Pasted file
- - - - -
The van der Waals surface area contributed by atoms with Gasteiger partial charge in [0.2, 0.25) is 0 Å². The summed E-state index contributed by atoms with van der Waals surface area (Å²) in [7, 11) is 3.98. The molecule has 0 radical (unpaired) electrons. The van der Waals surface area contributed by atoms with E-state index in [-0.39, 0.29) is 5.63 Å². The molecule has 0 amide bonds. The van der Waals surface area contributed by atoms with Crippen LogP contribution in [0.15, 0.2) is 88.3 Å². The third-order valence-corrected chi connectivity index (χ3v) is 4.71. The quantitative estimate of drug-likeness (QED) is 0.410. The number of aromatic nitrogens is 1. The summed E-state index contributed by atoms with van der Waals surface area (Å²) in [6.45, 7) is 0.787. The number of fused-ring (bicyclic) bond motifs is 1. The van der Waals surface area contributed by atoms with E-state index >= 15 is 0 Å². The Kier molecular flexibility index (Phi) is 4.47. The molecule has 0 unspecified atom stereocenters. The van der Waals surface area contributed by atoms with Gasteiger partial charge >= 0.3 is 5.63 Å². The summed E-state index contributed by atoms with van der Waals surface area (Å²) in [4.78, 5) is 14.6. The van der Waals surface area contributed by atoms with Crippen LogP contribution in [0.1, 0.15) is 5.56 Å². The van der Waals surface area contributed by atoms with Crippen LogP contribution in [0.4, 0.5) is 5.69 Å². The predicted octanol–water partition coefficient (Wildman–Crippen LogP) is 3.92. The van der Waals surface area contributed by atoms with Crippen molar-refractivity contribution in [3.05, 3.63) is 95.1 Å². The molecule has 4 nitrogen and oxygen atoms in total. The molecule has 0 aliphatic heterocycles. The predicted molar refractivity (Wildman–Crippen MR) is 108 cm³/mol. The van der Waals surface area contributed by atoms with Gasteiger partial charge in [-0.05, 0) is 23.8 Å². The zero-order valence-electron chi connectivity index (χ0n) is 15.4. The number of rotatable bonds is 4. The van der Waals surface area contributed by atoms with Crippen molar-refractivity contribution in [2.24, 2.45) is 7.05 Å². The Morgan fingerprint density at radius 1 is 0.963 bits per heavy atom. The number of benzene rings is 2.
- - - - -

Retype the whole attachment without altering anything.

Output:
The van der Waals surface area contributed by atoms with Gasteiger partial charge in [0.2, 0.25) is 0 Å². The summed E-state index contributed by atoms with van der Waals surface area (Å²) in [7, 11) is 3.98. The molecule has 0 radical (unpaired) electrons. The van der Waals surface area contributed by atoms with E-state index in [-0.39, 0.29) is 5.63 Å². The molecule has 0 amide bonds. The van der Waals surface area contributed by atoms with Crippen LogP contribution in [0.15, 0.2) is 88.3 Å². The third-order valence-corrected chi connectivity index (χ3v) is 4.71. The quantitative estimate of drug-likeness (QED) is 0.410. The number of aromatic nitrogens is 1. The summed E-state index contributed by atoms with van der Waals surface area (Å²) in [6.45, 7) is 0.787. The number of fused-ring (bicyclic) bond motifs is 1. The van der Waals surface area contributed by atoms with E-state index >= 15 is 0 Å². The Kier molecular flexibility index (Phi) is 4.47. The molecule has 0 unspecified atom stereocenters. The van der Waals surface area contributed by atoms with Gasteiger partial charge >= 0.3 is 5.63 Å². The summed E-state index contributed by atoms with van der Waals surface area (Å²) in [4.78, 5) is 14.6. The van der Waals surface area contributed by atoms with Crippen LogP contribution in [0.1, 0.15) is 5.56 Å². The van der Waals surface area contributed by atoms with Crippen LogP contribution in [0.4, 0.5) is 5.69 Å². The predicted octanol–water partition coefficient (Wildman–Crippen LogP) is 3.92. The van der Waals surface area contributed by atoms with Crippen molar-refractivity contribution in [3.05, 3.63) is 95.1 Å². The molecule has 4 nitrogen and oxygen atoms in total. The molecule has 0 aliphatic heterocycles. The predicted molar refractivity (Wildman–Crippen MR) is 108 cm³/mol. The van der Waals surface area contributed by atoms with Gasteiger partial charge in [-0.05, 0) is 23.8 Å². The zero-order valence-electron chi connectivity index (χ0n) is 15.4. The number of rotatable bonds is 4. The van der Waals surface area contributed by atoms with Crippen molar-refractivity contribution in [2.24, 2.45) is 7.05 Å². The Morgan fingerprint density at radius 1 is 0.963 bits per heavy atom. The number of benzene rings is 2.